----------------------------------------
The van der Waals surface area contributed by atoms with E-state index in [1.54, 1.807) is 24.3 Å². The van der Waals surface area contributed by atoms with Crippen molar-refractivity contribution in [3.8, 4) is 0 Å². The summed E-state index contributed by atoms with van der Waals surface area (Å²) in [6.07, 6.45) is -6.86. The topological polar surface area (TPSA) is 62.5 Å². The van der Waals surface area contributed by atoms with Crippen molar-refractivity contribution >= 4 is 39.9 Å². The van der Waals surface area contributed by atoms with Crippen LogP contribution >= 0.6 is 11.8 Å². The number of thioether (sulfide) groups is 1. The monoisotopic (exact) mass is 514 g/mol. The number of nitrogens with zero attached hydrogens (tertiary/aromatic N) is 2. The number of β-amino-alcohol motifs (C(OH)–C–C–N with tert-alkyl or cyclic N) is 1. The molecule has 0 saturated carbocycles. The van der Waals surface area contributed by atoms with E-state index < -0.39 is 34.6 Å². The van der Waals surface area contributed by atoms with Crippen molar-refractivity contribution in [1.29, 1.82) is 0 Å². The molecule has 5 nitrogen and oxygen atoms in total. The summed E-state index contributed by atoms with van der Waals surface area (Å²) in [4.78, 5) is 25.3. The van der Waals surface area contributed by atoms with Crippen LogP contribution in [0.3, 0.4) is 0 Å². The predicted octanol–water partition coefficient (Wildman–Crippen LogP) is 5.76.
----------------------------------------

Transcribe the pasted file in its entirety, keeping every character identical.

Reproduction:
The van der Waals surface area contributed by atoms with E-state index in [1.54, 1.807) is 24.3 Å². The van der Waals surface area contributed by atoms with Crippen molar-refractivity contribution in [3.8, 4) is 0 Å². The summed E-state index contributed by atoms with van der Waals surface area (Å²) in [6.07, 6.45) is -6.86. The topological polar surface area (TPSA) is 62.5 Å². The van der Waals surface area contributed by atoms with Crippen molar-refractivity contribution >= 4 is 39.9 Å². The van der Waals surface area contributed by atoms with Crippen LogP contribution >= 0.6 is 11.8 Å². The number of thioether (sulfide) groups is 1. The monoisotopic (exact) mass is 514 g/mol. The number of nitrogens with zero attached hydrogens (tertiary/aromatic N) is 2. The number of β-amino-alcohol motifs (C(OH)–C–C–N with tert-alkyl or cyclic N) is 1. The molecule has 0 saturated carbocycles. The van der Waals surface area contributed by atoms with E-state index < -0.39 is 34.6 Å². The van der Waals surface area contributed by atoms with Crippen molar-refractivity contribution in [1.29, 1.82) is 0 Å². The molecule has 5 nitrogen and oxygen atoms in total. The summed E-state index contributed by atoms with van der Waals surface area (Å²) in [4.78, 5) is 25.3. The van der Waals surface area contributed by atoms with Crippen LogP contribution in [0.3, 0.4) is 0 Å². The predicted octanol–water partition coefficient (Wildman–Crippen LogP) is 5.76.